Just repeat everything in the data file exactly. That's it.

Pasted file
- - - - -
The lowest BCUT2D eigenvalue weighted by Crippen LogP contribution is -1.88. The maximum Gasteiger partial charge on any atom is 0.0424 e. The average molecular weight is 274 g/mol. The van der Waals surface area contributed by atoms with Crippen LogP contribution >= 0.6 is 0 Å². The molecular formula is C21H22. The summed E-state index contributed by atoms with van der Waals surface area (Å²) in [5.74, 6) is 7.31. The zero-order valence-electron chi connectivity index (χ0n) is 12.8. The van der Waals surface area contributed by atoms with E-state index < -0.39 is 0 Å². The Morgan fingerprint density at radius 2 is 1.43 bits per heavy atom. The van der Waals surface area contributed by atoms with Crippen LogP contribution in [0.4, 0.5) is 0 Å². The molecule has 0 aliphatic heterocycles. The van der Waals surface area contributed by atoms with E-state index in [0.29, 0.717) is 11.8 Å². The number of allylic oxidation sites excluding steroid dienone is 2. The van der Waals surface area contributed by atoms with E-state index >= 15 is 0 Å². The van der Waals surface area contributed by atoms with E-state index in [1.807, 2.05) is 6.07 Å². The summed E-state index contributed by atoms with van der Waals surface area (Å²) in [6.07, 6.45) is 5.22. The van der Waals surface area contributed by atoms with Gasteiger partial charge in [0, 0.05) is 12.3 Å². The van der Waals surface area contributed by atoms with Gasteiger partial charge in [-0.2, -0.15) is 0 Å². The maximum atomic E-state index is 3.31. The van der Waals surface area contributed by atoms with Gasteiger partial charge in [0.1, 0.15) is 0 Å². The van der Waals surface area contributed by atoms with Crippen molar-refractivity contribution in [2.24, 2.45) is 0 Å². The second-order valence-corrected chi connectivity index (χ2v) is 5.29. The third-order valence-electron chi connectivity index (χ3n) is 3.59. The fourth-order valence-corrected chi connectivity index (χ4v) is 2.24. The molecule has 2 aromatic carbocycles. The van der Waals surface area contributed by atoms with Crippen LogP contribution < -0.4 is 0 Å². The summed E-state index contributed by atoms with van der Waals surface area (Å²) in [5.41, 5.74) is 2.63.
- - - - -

The lowest BCUT2D eigenvalue weighted by Crippen LogP contribution is -1.88. The maximum Gasteiger partial charge on any atom is 0.0424 e. The average molecular weight is 274 g/mol. The van der Waals surface area contributed by atoms with Crippen LogP contribution >= 0.6 is 0 Å². The molecular formula is C21H22. The summed E-state index contributed by atoms with van der Waals surface area (Å²) in [5.74, 6) is 7.31. The zero-order valence-electron chi connectivity index (χ0n) is 12.8. The van der Waals surface area contributed by atoms with E-state index < -0.39 is 0 Å². The Morgan fingerprint density at radius 2 is 1.43 bits per heavy atom. The van der Waals surface area contributed by atoms with Crippen LogP contribution in [0.4, 0.5) is 0 Å². The molecule has 0 aliphatic heterocycles. The van der Waals surface area contributed by atoms with E-state index in [0.29, 0.717) is 11.8 Å². The number of allylic oxidation sites excluding steroid dienone is 2. The van der Waals surface area contributed by atoms with E-state index >= 15 is 0 Å². The van der Waals surface area contributed by atoms with E-state index in [1.807, 2.05) is 6.07 Å². The summed E-state index contributed by atoms with van der Waals surface area (Å²) in [6.07, 6.45) is 5.22. The van der Waals surface area contributed by atoms with Gasteiger partial charge in [0, 0.05) is 12.3 Å². The van der Waals surface area contributed by atoms with Gasteiger partial charge in [-0.2, -0.15) is 0 Å². The maximum atomic E-state index is 3.31. The van der Waals surface area contributed by atoms with Gasteiger partial charge in [0.1, 0.15) is 0 Å². The van der Waals surface area contributed by atoms with Crippen molar-refractivity contribution in [2.24, 2.45) is 0 Å². The second-order valence-corrected chi connectivity index (χ2v) is 5.29. The third-order valence-electron chi connectivity index (χ3n) is 3.59. The fourth-order valence-corrected chi connectivity index (χ4v) is 2.24. The molecule has 2 aromatic carbocycles. The van der Waals surface area contributed by atoms with Crippen LogP contribution < -0.4 is 0 Å². The summed E-state index contributed by atoms with van der Waals surface area (Å²) in [5.41, 5.74) is 2.63.